Ptior Kovik-Bordunov

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Kovik-Bordunov Ptior 1914 bizarre00mack 0008.jpg
Parody of Russian composers in a short comedy piece called "Those Symphony Concert Programs" by Lawton MacKall, published in The Century Magazine in 1914. When the piece was republished in a 1922 compilation of his work, there was a new illustration (right) by Lauren Stout.

Herr Otto Culmbacher conducted the generically named Metropolitan Symphony Orchestra in Kovik-Bordunov's "Gastronomic Symphony."

I. Gastronomic Symphony, It is not certain when Ptior Kovik-Bordunov was born. His parents, being thrifty peasants, put him in a basket and left him on the steppes of Russia. Adopted by a Russian Princess, named Caviar Vodka, he was raised as if he had been her own dog. His early musical inclination was so pronounced that he was sent to the Warsaw Conservatory, where he served three terms. Soon after being released from this institution he wrote Samovar, the opera that made him famous. Samovar so pleased the Czar that young Bordunov was given a pension and a bath. But alas! either his sudden success or the bath so affected his mind, that from that time on the authorities were obliged to keep him in confinement. The above symphony was written on the walls of his cell, from which it was transcribed after his suicide. It depicts the blight of all his hopes, the sorrows of Russia, the drowning of his fiancee, the height of the steppes, and the agonies of indigestion. The Allegretti opens with an arabesque tone-poem of somber sweetness, under which strange and varied delights are hidden. Then comes the minor Pistachio, weirdly oriental in color. This is followed by the tempestuous and maddening Chianti. Last of all comes the terrible Risotto, con aglio. Here we have an example of the insight of genius! By itself, the Risotto con aglio would be almost mild ; but coming as it does on top of the Allegretti, the Pistachio, and the Chianti, it is bound to produce a truly tragic finale.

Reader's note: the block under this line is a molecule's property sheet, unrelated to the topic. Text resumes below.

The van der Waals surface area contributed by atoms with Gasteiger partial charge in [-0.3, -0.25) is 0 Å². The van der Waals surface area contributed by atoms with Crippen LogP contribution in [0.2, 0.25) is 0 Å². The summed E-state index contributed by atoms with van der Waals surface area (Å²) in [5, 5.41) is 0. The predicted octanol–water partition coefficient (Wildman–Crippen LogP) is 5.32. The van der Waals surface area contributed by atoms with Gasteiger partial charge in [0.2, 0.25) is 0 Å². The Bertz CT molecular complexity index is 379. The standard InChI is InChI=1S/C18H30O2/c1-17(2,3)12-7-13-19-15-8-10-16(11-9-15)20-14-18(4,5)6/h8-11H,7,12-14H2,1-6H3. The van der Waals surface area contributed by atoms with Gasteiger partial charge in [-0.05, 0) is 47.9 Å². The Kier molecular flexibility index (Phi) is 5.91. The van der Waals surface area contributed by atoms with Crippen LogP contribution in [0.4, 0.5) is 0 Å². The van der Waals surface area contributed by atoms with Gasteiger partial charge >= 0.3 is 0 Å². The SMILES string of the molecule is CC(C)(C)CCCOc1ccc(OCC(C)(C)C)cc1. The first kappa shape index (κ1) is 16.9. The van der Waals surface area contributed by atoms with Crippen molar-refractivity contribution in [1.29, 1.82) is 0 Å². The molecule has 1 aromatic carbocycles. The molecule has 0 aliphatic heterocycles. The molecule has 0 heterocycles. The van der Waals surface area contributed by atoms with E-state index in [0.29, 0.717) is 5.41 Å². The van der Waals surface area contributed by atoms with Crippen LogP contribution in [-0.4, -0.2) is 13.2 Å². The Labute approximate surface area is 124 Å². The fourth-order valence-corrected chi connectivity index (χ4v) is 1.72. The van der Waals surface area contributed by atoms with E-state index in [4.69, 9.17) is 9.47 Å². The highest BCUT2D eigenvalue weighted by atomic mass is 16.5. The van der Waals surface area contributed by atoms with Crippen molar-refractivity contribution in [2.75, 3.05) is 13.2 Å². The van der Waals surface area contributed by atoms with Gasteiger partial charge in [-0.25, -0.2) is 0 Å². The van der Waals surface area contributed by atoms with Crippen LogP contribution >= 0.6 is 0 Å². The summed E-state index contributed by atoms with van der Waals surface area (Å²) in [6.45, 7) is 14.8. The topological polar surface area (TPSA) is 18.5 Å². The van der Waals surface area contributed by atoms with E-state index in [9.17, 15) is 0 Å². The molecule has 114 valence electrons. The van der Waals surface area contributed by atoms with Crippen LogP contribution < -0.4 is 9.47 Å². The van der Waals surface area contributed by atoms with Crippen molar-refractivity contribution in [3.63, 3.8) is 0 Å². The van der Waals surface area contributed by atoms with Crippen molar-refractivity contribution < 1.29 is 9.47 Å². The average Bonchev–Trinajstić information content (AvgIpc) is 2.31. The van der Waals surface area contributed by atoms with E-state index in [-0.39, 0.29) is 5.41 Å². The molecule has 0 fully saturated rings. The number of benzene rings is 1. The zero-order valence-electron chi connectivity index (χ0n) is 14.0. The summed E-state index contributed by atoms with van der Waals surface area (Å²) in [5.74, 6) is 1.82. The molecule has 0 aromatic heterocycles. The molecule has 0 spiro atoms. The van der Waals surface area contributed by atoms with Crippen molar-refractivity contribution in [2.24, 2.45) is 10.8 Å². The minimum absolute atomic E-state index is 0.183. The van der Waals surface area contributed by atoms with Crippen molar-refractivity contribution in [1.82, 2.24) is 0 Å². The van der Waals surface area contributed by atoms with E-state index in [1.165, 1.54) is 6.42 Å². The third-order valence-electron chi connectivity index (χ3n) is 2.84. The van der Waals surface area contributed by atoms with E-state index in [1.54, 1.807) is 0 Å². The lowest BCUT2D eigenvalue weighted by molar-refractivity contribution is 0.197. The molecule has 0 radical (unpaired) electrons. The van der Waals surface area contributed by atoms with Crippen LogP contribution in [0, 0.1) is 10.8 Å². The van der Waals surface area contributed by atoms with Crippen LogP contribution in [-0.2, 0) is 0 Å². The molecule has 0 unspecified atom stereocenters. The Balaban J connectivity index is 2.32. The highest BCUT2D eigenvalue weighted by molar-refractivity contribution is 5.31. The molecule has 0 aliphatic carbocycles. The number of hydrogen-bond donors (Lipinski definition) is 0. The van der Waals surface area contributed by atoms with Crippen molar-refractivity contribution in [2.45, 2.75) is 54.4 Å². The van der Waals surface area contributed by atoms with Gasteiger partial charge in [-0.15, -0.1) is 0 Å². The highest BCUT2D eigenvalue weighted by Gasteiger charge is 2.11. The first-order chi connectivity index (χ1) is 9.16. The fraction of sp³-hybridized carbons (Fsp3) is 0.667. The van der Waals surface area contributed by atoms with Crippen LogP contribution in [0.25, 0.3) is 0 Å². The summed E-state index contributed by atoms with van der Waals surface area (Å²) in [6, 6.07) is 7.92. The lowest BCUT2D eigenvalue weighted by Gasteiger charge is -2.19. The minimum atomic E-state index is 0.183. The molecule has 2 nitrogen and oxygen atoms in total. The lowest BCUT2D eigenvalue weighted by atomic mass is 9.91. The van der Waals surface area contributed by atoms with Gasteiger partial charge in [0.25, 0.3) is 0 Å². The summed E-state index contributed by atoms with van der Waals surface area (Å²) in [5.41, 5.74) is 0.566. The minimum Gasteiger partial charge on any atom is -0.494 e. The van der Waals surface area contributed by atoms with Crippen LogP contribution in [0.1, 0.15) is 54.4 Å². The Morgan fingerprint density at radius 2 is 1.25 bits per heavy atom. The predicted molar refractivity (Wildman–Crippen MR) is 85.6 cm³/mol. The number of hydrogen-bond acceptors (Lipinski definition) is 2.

"Bordunov" is a play on words that sounds like "bored enough."

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See also: [1]